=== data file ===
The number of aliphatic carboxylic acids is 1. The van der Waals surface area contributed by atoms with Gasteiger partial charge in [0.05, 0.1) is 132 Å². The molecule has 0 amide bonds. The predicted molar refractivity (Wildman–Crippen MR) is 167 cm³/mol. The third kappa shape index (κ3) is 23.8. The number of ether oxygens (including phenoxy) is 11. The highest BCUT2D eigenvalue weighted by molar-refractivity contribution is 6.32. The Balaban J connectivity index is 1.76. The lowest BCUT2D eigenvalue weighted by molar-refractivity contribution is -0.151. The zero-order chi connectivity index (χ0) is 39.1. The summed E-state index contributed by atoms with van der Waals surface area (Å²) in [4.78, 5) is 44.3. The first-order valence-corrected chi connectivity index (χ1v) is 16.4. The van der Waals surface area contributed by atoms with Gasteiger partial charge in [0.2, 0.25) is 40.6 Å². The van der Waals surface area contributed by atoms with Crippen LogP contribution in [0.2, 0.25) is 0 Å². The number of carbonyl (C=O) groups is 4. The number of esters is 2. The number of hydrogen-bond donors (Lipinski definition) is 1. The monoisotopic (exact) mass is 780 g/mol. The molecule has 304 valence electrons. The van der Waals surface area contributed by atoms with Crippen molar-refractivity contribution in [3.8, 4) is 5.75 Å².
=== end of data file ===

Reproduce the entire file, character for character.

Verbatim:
The number of aliphatic carboxylic acids is 1. The van der Waals surface area contributed by atoms with Gasteiger partial charge in [0.05, 0.1) is 132 Å². The molecule has 0 amide bonds. The predicted molar refractivity (Wildman–Crippen MR) is 167 cm³/mol. The third kappa shape index (κ3) is 23.8. The number of ether oxygens (including phenoxy) is 11. The highest BCUT2D eigenvalue weighted by molar-refractivity contribution is 6.32. The Balaban J connectivity index is 1.76. The lowest BCUT2D eigenvalue weighted by molar-refractivity contribution is -0.151. The zero-order chi connectivity index (χ0) is 39.1. The summed E-state index contributed by atoms with van der Waals surface area (Å²) in [4.78, 5) is 44.3. The first-order valence-corrected chi connectivity index (χ1v) is 16.4. The van der Waals surface area contributed by atoms with Gasteiger partial charge in [0.2, 0.25) is 40.6 Å². The van der Waals surface area contributed by atoms with Crippen LogP contribution in [0.2, 0.25) is 0 Å². The number of carbonyl (C=O) groups is 4. The number of esters is 2. The number of hydrogen-bond donors (Lipinski definition) is 1. The monoisotopic (exact) mass is 780 g/mol. The molecule has 304 valence electrons. The van der Waals surface area contributed by atoms with Crippen molar-refractivity contribution in [3.8, 4) is 5.75 Å².